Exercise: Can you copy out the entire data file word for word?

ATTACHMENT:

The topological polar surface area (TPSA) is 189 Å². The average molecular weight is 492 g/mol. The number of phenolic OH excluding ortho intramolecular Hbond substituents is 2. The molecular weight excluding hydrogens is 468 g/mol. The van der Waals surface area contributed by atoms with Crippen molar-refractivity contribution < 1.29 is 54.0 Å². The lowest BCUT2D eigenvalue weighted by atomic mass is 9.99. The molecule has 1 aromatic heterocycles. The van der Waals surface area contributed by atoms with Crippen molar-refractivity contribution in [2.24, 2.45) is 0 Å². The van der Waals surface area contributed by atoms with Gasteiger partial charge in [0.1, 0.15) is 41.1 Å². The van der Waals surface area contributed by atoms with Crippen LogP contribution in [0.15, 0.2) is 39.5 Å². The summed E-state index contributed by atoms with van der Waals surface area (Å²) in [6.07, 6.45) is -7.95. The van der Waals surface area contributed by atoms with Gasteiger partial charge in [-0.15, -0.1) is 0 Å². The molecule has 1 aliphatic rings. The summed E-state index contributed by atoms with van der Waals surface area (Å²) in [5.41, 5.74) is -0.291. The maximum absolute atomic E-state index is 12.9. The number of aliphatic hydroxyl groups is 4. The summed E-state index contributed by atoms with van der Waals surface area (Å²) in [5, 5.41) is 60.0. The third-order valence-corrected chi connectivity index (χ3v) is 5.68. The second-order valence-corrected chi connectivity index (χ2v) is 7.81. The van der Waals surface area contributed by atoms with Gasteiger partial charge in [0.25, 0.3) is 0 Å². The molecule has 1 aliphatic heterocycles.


The topological polar surface area (TPSA) is 189 Å². The average molecular weight is 492 g/mol. The number of phenolic OH excluding ortho intramolecular Hbond substituents is 2. The molecular weight excluding hydrogens is 468 g/mol. The van der Waals surface area contributed by atoms with Crippen molar-refractivity contribution < 1.29 is 54.0 Å². The lowest BCUT2D eigenvalue weighted by atomic mass is 9.99. The molecule has 1 aromatic heterocycles. The van der Waals surface area contributed by atoms with Crippen molar-refractivity contribution in [2.24, 2.45) is 0 Å². The van der Waals surface area contributed by atoms with Gasteiger partial charge in [0.1, 0.15) is 41.1 Å². The van der Waals surface area contributed by atoms with Crippen LogP contribution in [0.15, 0.2) is 39.5 Å². The summed E-state index contributed by atoms with van der Waals surface area (Å²) in [6.07, 6.45) is -7.95. The van der Waals surface area contributed by atoms with Gasteiger partial charge in [-0.15, -0.1) is 0 Å². The molecule has 1 aliphatic rings. The summed E-state index contributed by atoms with van der Waals surface area (Å²) in [5.41, 5.74) is -0.291. The maximum absolute atomic E-state index is 12.9. The number of aliphatic hydroxyl groups is 4. The summed E-state index contributed by atoms with van der Waals surface area (Å²) in [5, 5.41) is 60.0. The third-order valence-corrected chi connectivity index (χ3v) is 5.68. The second-order valence-corrected chi connectivity index (χ2v) is 7.81. The van der Waals surface area contributed by atoms with Gasteiger partial charge in [0.25, 0.3) is 0 Å². The molecule has 1 aliphatic heterocycles.